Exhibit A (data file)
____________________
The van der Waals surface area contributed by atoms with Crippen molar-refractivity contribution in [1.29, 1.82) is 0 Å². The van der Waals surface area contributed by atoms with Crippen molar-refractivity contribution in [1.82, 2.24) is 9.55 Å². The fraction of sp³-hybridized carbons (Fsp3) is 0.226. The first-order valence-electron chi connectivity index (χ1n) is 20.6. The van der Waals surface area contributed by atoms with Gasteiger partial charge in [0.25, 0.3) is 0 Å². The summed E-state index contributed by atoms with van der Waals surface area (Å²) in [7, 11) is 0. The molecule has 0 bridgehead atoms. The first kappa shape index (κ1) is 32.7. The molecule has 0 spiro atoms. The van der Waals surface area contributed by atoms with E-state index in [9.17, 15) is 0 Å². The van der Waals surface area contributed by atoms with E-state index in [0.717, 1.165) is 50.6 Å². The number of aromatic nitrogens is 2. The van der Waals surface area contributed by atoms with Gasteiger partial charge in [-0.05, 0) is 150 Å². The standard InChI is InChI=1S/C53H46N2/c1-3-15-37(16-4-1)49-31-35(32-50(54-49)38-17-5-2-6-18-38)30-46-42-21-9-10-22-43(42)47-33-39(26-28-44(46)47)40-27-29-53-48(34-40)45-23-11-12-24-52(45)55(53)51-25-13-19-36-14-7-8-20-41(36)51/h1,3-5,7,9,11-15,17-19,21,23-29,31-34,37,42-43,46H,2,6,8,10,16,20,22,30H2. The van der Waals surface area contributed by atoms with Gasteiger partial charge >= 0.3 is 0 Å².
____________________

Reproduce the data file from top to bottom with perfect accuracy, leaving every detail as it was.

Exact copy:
The van der Waals surface area contributed by atoms with Crippen molar-refractivity contribution in [1.29, 1.82) is 0 Å². The van der Waals surface area contributed by atoms with Crippen molar-refractivity contribution in [1.82, 2.24) is 9.55 Å². The fraction of sp³-hybridized carbons (Fsp3) is 0.226. The first-order valence-electron chi connectivity index (χ1n) is 20.6. The van der Waals surface area contributed by atoms with Gasteiger partial charge in [0.25, 0.3) is 0 Å². The summed E-state index contributed by atoms with van der Waals surface area (Å²) in [7, 11) is 0. The molecule has 0 bridgehead atoms. The first kappa shape index (κ1) is 32.7. The molecule has 0 spiro atoms. The van der Waals surface area contributed by atoms with E-state index in [9.17, 15) is 0 Å². The van der Waals surface area contributed by atoms with E-state index in [0.717, 1.165) is 50.6 Å². The number of aromatic nitrogens is 2. The van der Waals surface area contributed by atoms with Gasteiger partial charge in [-0.05, 0) is 150 Å². The standard InChI is InChI=1S/C53H46N2/c1-3-15-37(16-4-1)49-31-35(32-50(54-49)38-17-5-2-6-18-38)30-46-42-21-9-10-22-43(42)47-33-39(26-28-44(46)47)40-27-29-53-48(34-40)45-23-11-12-24-52(45)55(53)51-25-13-19-36-14-7-8-20-41(36)51/h1,3-5,7,9,11-15,17-19,21,23-29,31-34,37,42-43,46H,2,6,8,10,16,20,22,30H2. The van der Waals surface area contributed by atoms with Gasteiger partial charge >= 0.3 is 0 Å².